IN THE NEWS ~ Op-ed ~ Yes, we can rebuild NAFTA and protect Canadian jobs
February 25th, 2009 - 4:00am
Yes, we can rebuild NAFTA and protect Canadian jobs
By Peter Julian
There are few relationships in the world today stronger than the one between Canada and the United States. Our histories are often shared, our values similar, and our futures linked.
So when our American friends vote to change the overall thrust of their trade policies, we need more than a knee-jerk response from the government.
That is why we need to work with President Barack Obama’s plan to rebuild the North American Free Trade Agreement. Changes must be made to ensure much stronger environmental, labour, and social protections, as well as more transparency, and less corporate control. It’s time for fair trade to come to Canada.
A Canadian policy of fair trade would have many benefits. Most notably, it could protect and save jobs domestically through a Buy Canada Act negotiated sector-by-sector with our American allies, and with other countries willing to reciprocate and share the added value.
This is a recognition that strong domestic industries build a better foundation for trade than the low-wage global supply model we have now. We are currently witnessing a shift in how we manage our economies. It is time that our trade deals also reflect this new reality.
Canada must negotiate agreements with the United States to invest in domestic industries like automotive, steel, and iron. Buy American and Buy Canadian policies should supplement these agreements. Managed trade, used effectively in fair-trade agreements like a new Auto Pact, could help rebuild our struggling manufacturing industry.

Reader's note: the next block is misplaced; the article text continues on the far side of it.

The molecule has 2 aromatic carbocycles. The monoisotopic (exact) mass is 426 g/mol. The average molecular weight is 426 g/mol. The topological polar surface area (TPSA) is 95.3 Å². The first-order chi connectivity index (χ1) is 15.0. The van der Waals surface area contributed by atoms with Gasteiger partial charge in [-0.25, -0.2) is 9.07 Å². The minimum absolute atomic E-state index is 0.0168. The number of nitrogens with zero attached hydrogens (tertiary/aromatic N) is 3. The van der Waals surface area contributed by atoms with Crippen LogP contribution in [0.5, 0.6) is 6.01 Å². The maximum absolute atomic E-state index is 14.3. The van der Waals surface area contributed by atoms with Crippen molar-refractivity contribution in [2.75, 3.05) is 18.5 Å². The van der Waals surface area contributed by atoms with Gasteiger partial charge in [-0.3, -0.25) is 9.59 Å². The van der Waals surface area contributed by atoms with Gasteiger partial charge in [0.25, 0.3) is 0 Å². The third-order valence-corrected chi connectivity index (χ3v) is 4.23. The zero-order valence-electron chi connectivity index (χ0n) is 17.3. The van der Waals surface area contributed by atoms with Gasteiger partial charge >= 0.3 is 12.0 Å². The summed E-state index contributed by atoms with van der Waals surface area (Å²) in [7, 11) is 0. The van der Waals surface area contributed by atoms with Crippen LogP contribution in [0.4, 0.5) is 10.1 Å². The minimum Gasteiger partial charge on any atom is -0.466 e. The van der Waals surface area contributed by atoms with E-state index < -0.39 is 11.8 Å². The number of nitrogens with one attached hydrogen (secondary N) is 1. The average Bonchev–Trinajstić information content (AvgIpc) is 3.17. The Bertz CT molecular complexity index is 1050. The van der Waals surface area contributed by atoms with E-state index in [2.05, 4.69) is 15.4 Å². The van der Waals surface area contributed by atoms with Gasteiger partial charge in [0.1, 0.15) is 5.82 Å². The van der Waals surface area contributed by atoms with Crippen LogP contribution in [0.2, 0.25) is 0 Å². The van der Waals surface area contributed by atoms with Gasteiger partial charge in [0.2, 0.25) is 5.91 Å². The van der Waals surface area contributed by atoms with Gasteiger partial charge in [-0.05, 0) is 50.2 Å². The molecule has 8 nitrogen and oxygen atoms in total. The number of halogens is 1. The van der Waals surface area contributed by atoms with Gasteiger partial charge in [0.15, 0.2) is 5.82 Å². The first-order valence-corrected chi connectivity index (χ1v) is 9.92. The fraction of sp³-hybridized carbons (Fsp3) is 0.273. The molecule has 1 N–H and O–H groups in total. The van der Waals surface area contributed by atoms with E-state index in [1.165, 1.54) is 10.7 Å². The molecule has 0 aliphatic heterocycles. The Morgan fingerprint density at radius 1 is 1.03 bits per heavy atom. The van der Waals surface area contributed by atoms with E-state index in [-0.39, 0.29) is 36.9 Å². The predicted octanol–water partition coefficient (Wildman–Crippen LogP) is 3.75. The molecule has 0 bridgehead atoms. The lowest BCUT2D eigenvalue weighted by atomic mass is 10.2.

President Obama was elected on a fair-trade policy platform because Americans, like an increasing number of Canadians and Mexicans, now reject unregulated free trade. Republican Senator John McCain and his free-trade platform were soundly defeated last November.
Yet in Canada, Conservatives and Liberals continue to defend unregulated free trade—despite its legacy of lower standards, poorer quality of life and shrinking Canadian wages.
The fact is that while NAFTA has brought an increased level of trade between our two countries (largely inter-company transfers), it has clearly failed on the bottom line. Statistics Canada reports that since 1989, the real income of the majority of families in Canada has actually decreased.
Canadian investment has suffered too. Under NAFTA we have seen more than 11,000 foreign takeovers of companies in Canada. Eighty percent of these takeovers were from the United States. New business investment accounts for less than three percent of foreign direct investment.
Far from stimulating productive investment in Canada, NAFTA has hastened the fire sale of Canadian assets.
This is an historic moment to choose a real path forward for Canada’s economy. Instead of remaining mired on the unregulated path that got us into our current economic mess, Canada should take a leadership role and pursue a fair-trade model with the United States and the rest of the world.
The time has come. Yes we can.
Peter Julian is the NDP’s critic for international trade and the MP for Burnaby-New Westminster.